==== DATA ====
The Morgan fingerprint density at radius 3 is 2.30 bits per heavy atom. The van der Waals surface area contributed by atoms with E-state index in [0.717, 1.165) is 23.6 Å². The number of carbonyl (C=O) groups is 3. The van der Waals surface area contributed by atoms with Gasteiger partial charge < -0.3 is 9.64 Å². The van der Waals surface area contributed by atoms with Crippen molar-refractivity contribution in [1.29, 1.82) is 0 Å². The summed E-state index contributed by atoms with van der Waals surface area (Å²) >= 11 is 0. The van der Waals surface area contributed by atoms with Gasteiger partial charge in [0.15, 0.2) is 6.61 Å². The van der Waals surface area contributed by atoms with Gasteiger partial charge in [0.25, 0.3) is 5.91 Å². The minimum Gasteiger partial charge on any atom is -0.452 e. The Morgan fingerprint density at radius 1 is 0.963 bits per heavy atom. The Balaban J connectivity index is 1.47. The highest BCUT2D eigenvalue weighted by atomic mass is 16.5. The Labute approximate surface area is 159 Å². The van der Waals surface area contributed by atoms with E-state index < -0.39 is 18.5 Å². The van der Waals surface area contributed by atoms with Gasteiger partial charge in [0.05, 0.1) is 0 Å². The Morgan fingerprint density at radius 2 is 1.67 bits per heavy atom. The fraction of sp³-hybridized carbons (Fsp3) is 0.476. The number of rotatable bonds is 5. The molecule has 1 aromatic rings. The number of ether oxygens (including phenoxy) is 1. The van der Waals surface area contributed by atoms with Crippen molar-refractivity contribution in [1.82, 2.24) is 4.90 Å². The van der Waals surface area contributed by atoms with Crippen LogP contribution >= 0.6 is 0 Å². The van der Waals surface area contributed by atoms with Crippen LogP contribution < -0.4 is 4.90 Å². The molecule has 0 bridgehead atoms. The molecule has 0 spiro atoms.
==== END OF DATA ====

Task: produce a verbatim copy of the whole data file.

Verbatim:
The Morgan fingerprint density at radius 3 is 2.30 bits per heavy atom. The van der Waals surface area contributed by atoms with E-state index in [0.717, 1.165) is 23.6 Å². The number of carbonyl (C=O) groups is 3. The van der Waals surface area contributed by atoms with Gasteiger partial charge < -0.3 is 9.64 Å². The van der Waals surface area contributed by atoms with Crippen molar-refractivity contribution in [1.29, 1.82) is 0 Å². The summed E-state index contributed by atoms with van der Waals surface area (Å²) >= 11 is 0. The van der Waals surface area contributed by atoms with Gasteiger partial charge in [0.15, 0.2) is 6.61 Å². The van der Waals surface area contributed by atoms with Gasteiger partial charge in [0.25, 0.3) is 5.91 Å². The minimum Gasteiger partial charge on any atom is -0.452 e. The Morgan fingerprint density at radius 1 is 0.963 bits per heavy atom. The Balaban J connectivity index is 1.47. The highest BCUT2D eigenvalue weighted by atomic mass is 16.5. The Labute approximate surface area is 159 Å². The van der Waals surface area contributed by atoms with E-state index < -0.39 is 18.5 Å². The van der Waals surface area contributed by atoms with Gasteiger partial charge in [0.05, 0.1) is 0 Å². The Morgan fingerprint density at radius 2 is 1.67 bits per heavy atom. The fraction of sp³-hybridized carbons (Fsp3) is 0.476. The number of rotatable bonds is 5. The molecule has 1 aromatic rings. The number of ether oxygens (including phenoxy) is 1. The van der Waals surface area contributed by atoms with Crippen molar-refractivity contribution in [1.82, 2.24) is 4.90 Å². The van der Waals surface area contributed by atoms with Crippen LogP contribution >= 0.6 is 0 Å². The van der Waals surface area contributed by atoms with Crippen LogP contribution < -0.4 is 4.90 Å². The molecule has 0 bridgehead atoms. The molecule has 0 spiro atoms.